The Art of Influencing - getting them to say 'yes'

by Katherine Baker, Co-Founder, Congress London

Mastering the ability to influence or persuade someone means understanding the art and science behind getting other people to say yes. A key part of this is grasping the real reason someone is saying no.

It is a basic truth to say we are all different, but many people forget this simple fact. Yes, race, age, gender and culture make us different, but we are also vastly different from the other members in our family or close friends.

So, if this is true, why do we assume that if something makes sense to us, then that line of reasoning must make sense to other people? To influence someone, you need to be creative in how you position your request and make sure it is tailored to your audience.  

The successful influencer uses a creative approach that speaks to the psychometric make up of their audience.

 

You should also consider personality traits and how someone likes to receive information. If your audience fully understands your request or your presentation, they are more likely to agree. For example, if the person you are trying to influence is extroverted, direct, organized, decisive and results-orientated, when you approach them you should be business-like and factual while focusing on the expected results.

On the other hand, if the person you are influencing is a team player, cooperative, easy going, sensitive, values working in a group and doesn’t like confrontation, you should begin with some chitchat, don’t push or rush, be relaxed and don’t argue. It is up to you as the influencer to change your style of communication to match the other person’s.

If ever in doubt, a good trick is to mirror their style and energy.

However, even after you have created a sound message and understood the personality of your audience, the answer may still be no. They will give you a reason, but is this the real reason? To figure this out, have you considered their personality, personal goals and aspirations, or what is going on in that person’s life?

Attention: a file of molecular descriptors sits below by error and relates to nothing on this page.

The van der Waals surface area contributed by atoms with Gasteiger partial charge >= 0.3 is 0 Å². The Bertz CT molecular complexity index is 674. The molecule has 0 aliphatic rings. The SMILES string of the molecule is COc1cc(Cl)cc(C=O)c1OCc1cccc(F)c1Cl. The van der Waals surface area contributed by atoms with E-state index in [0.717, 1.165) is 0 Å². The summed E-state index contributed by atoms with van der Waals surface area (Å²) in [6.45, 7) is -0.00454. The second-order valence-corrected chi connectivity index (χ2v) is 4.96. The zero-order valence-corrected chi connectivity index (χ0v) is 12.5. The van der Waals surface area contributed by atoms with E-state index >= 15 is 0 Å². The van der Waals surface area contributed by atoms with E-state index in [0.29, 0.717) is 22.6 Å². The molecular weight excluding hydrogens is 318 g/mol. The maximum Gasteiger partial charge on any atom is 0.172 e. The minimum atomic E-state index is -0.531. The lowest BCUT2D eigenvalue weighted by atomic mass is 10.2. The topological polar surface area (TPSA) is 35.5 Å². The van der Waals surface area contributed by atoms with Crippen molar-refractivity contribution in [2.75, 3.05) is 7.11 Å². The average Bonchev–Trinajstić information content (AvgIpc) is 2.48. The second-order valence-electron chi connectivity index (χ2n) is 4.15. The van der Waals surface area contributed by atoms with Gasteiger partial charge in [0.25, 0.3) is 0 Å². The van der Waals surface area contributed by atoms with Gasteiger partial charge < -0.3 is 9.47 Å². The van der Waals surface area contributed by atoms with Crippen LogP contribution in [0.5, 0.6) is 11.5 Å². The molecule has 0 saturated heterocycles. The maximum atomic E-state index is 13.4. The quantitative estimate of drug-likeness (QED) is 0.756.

We assume people make decisions for ration reasons like price, quality, quantity or timing, but in fact people make decisions based on emotional reasons like trust, habit, politics, fear or prestige. Unfortunately, when people say no they usually give us a rational reason.  

Think about it. If your colleague asked you to go for drinks after work but you didn’t want to, you would come up with the excuse that you didn’t have time. A perfectly rational excuse, but the real reason is probably that you don’t really like that colleague and therefore would rather not spend more time with them after work.

So, next time someone says no, try to discover why they are really saying no. It is human nature to move heaven and earth for the things we emotionally want to do even if they do not rationally make sense.   

Getting someone to agree is not pushing useless information at them and continually bullying them into submission. It means coaxing, asking questions, building trust and pulling out the real reason for a yes.  

  • Katherine Baker is Business Development Director at School for CEOs - check out www.schoolforceos.com for more info